I am positive because when a woman in Sub-Saharan Africa is diagnosed with HIV, she needs an environment that encourages sustainable change, so she can access proper care, antiretroviral therapy (ARTs), and emotional and economic support.

Unfortunately, not all share my positivity.

There are millions of women who still lack access to ARTs, proper healthcare, and education about HIV. This is a serious problem. It’s also a serious problem that women and girls around the world experience physical and sexual violence at astounding rates, increasing their likelihoods of contracting HIV.

But what seems worst of all, is the fact that so many millions of women have to experience the diagnosis of a terminal illness, and are treated as less than human as a result. The negativity and stigma around HIV, is absolutely unnecessary.

The World Health Organization uses the definition of stigma as “an attribute that is deeply discrediting, which results in the reduction of a person to a discounted one”. Due to lack of education and awareness, people fear casual transmission of HIV, and often negatively judge those who have contracted it.

HIV studies in Ethiopia, India, Mozambique, Tanzania, and Zambia, have all found women experience more HIV stigma than men because of underlying socioeconomic gender inequalities. According to the World Health Organization,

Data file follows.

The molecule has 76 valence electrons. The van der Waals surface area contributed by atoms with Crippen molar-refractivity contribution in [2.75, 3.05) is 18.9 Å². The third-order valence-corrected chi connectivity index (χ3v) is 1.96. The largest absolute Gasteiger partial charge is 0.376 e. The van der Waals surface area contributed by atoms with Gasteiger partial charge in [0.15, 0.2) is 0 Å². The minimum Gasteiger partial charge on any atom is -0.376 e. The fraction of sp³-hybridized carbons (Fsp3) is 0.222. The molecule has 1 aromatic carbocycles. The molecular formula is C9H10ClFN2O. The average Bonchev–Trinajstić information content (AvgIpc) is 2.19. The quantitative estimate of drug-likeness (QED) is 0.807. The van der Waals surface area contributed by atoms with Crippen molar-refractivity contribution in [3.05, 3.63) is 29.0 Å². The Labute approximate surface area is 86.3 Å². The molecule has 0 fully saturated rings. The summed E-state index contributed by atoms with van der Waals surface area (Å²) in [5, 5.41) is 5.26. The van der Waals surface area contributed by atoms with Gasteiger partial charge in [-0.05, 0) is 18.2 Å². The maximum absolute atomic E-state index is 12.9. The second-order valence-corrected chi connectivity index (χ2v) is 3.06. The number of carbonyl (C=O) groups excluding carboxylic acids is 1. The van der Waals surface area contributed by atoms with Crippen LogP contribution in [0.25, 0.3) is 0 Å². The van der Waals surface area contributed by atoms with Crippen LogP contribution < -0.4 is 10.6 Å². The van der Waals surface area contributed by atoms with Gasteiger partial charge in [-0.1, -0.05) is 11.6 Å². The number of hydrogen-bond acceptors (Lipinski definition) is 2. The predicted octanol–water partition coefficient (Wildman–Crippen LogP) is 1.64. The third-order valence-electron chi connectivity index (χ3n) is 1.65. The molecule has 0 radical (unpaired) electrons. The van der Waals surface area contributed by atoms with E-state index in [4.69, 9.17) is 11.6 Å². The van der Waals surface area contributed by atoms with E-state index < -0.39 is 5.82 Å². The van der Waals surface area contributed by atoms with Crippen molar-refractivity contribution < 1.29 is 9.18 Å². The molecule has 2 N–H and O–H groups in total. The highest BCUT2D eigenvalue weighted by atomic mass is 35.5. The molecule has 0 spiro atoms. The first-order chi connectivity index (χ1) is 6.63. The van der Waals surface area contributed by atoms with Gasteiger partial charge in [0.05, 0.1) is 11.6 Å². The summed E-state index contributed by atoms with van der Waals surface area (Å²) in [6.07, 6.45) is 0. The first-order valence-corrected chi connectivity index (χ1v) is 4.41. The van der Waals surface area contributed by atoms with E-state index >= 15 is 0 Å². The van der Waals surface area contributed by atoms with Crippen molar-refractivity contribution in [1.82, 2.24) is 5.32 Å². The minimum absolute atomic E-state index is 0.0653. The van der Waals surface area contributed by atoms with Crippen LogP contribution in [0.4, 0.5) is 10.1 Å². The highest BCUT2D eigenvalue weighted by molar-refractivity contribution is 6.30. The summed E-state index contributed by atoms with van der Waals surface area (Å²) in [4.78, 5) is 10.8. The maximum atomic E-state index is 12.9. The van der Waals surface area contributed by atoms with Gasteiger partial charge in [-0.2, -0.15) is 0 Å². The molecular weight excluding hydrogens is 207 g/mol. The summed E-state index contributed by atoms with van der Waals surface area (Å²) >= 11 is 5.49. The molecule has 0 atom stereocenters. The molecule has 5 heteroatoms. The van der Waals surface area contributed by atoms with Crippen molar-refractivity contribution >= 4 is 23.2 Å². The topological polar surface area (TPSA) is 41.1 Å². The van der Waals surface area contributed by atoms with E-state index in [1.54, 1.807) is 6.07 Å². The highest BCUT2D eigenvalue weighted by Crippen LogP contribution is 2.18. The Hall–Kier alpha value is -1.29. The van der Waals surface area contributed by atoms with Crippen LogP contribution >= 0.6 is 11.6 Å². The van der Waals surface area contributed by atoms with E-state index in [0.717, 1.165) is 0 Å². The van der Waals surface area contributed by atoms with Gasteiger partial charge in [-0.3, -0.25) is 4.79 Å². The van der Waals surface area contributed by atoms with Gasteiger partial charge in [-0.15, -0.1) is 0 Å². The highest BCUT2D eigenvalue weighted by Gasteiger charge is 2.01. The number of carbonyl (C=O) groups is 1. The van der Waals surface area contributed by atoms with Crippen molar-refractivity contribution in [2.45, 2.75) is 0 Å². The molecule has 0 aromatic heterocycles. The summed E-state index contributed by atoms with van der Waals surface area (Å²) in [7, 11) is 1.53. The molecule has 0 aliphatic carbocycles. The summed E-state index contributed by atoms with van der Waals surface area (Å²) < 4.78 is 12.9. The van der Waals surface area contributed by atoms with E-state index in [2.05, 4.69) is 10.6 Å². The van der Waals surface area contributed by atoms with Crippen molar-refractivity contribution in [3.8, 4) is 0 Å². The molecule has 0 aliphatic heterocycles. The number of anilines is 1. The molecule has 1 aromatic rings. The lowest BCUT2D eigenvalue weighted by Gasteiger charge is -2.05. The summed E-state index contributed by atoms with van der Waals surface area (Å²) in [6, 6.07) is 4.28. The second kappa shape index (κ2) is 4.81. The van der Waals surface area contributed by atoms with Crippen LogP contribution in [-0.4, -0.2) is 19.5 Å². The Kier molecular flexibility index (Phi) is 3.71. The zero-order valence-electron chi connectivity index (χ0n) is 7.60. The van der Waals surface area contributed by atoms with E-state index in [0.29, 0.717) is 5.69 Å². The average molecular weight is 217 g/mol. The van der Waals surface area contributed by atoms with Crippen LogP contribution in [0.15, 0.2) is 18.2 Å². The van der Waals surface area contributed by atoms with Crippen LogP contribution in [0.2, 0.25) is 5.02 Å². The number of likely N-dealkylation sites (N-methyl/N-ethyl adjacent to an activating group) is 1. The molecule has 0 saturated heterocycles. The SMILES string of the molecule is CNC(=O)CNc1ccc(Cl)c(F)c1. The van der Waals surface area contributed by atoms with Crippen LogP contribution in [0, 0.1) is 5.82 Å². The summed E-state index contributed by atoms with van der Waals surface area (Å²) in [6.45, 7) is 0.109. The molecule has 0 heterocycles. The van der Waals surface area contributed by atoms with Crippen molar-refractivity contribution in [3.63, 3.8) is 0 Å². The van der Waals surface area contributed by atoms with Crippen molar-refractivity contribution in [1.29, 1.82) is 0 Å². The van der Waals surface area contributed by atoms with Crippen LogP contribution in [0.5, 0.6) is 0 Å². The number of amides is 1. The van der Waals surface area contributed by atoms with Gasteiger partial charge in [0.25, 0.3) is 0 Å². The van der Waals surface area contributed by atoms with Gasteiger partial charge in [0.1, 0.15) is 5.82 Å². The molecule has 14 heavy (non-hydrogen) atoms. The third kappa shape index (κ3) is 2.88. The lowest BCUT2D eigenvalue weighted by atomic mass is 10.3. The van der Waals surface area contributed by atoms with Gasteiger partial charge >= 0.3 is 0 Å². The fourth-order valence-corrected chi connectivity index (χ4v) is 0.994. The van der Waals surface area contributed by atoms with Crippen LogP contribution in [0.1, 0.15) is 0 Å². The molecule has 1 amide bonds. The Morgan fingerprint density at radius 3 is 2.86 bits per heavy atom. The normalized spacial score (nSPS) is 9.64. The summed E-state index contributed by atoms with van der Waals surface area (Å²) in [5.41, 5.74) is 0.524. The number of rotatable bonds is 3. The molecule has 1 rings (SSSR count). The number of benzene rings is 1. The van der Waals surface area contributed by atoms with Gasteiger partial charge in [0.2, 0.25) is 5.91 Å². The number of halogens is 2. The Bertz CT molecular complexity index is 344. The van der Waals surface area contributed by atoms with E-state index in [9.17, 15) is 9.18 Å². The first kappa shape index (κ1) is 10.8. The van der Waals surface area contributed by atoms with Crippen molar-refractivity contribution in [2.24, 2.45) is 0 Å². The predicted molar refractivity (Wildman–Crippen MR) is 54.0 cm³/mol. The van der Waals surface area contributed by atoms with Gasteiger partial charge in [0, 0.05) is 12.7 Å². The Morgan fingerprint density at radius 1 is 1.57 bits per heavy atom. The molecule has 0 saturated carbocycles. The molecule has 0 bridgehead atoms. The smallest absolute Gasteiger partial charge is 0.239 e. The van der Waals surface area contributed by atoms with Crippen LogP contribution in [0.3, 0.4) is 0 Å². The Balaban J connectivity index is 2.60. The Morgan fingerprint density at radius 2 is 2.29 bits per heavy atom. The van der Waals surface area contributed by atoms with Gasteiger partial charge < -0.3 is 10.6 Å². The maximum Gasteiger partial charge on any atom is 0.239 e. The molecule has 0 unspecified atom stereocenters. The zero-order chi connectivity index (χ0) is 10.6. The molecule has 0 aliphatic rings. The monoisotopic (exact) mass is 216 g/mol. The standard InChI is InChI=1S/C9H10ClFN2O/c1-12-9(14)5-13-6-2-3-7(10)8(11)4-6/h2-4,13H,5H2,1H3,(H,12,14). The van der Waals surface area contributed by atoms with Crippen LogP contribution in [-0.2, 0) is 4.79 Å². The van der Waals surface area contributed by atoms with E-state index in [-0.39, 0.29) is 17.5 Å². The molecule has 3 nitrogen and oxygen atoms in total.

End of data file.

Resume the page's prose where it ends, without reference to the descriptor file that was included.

“In Tanzania, almost two-thirds of women with HIV reported stigma, compared with less than half of men.”

HIV positive women also reported increased physical violence by an intimate partner after their diagnosis.

It will take years of education, awareness campaigns, and enhanced resources targeted to specific countries in Sub-Saharan Africa to change underlying gender stereotypes and socioeconomic inequalities that have helped create these stigmas around HIV positive women. Today, on World AIDS Day, I urge you to seek change in positivity.

I urge you to educate yourself on the facts surrounding HIV, and become aware of the unnecessary circumstances millions of people face beyond the physical illness of the disease. The People Living with HIV Stigma Index says it perfectly:

“It is not a moral disease, it is a viral disease.”

I urge you to be positive, compassionate, and open about HIV and those whose lives are forever altered by its stigma. Positivity creates an environment for positive change. When it comes to HIV stigma, we need positive change.

In the famous words of poet Maya Angelou I urge you to remember,

“People will forget what you said. People will forget what you did. But people will never forget how you made them feel.”